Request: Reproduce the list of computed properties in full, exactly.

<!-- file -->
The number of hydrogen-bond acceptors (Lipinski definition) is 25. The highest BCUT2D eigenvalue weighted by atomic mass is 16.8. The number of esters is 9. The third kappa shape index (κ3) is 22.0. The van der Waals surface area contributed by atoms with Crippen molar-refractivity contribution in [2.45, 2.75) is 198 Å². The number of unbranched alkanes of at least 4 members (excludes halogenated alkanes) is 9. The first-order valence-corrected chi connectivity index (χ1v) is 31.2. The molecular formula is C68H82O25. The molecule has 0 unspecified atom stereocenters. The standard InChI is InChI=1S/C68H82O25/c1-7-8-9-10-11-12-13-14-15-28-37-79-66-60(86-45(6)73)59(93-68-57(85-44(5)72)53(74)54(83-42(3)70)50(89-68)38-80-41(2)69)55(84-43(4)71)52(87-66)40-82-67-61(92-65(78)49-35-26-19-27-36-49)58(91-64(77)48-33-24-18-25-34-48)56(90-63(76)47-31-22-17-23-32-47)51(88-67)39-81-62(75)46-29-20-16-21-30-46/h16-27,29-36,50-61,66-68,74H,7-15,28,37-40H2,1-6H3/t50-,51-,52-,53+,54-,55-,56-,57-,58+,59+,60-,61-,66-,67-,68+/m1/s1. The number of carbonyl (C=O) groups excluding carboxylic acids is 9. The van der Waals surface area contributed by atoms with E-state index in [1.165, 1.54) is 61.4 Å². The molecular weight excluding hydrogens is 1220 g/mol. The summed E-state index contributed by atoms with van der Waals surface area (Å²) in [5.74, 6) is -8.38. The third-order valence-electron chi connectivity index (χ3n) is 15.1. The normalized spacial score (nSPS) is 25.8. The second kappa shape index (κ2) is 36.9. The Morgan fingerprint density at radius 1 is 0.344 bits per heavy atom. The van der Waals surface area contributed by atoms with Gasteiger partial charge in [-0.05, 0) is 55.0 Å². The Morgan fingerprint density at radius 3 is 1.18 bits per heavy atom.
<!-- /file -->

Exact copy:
The number of hydrogen-bond acceptors (Lipinski definition) is 25. The highest BCUT2D eigenvalue weighted by atomic mass is 16.8. The number of esters is 9. The third kappa shape index (κ3) is 22.0. The van der Waals surface area contributed by atoms with Crippen molar-refractivity contribution in [2.45, 2.75) is 198 Å². The number of unbranched alkanes of at least 4 members (excludes halogenated alkanes) is 9. The first-order valence-corrected chi connectivity index (χ1v) is 31.2. The molecular formula is C68H82O25. The molecule has 0 unspecified atom stereocenters. The standard InChI is InChI=1S/C68H82O25/c1-7-8-9-10-11-12-13-14-15-28-37-79-66-60(86-45(6)73)59(93-68-57(85-44(5)72)53(74)54(83-42(3)70)50(89-68)38-80-41(2)69)55(84-43(4)71)52(87-66)40-82-67-61(92-65(78)49-35-26-19-27-36-49)58(91-64(77)48-33-24-18-25-34-48)56(90-63(76)47-31-22-17-23-32-47)51(88-67)39-81-62(75)46-29-20-16-21-30-46/h16-27,29-36,50-61,66-68,74H,7-15,28,37-40H2,1-6H3/t50-,51-,52-,53+,54-,55-,56-,57-,58+,59+,60-,61-,66-,67-,68+/m1/s1. The number of carbonyl (C=O) groups excluding carboxylic acids is 9. The van der Waals surface area contributed by atoms with E-state index in [1.165, 1.54) is 61.4 Å². The molecular weight excluding hydrogens is 1220 g/mol. The summed E-state index contributed by atoms with van der Waals surface area (Å²) in [5.74, 6) is -8.38. The third-order valence-electron chi connectivity index (χ3n) is 15.1. The normalized spacial score (nSPS) is 25.8. The second kappa shape index (κ2) is 36.9. The Morgan fingerprint density at radius 1 is 0.344 bits per heavy atom. The van der Waals surface area contributed by atoms with Gasteiger partial charge in [-0.05, 0) is 55.0 Å². The Morgan fingerprint density at radius 3 is 1.18 bits per heavy atom.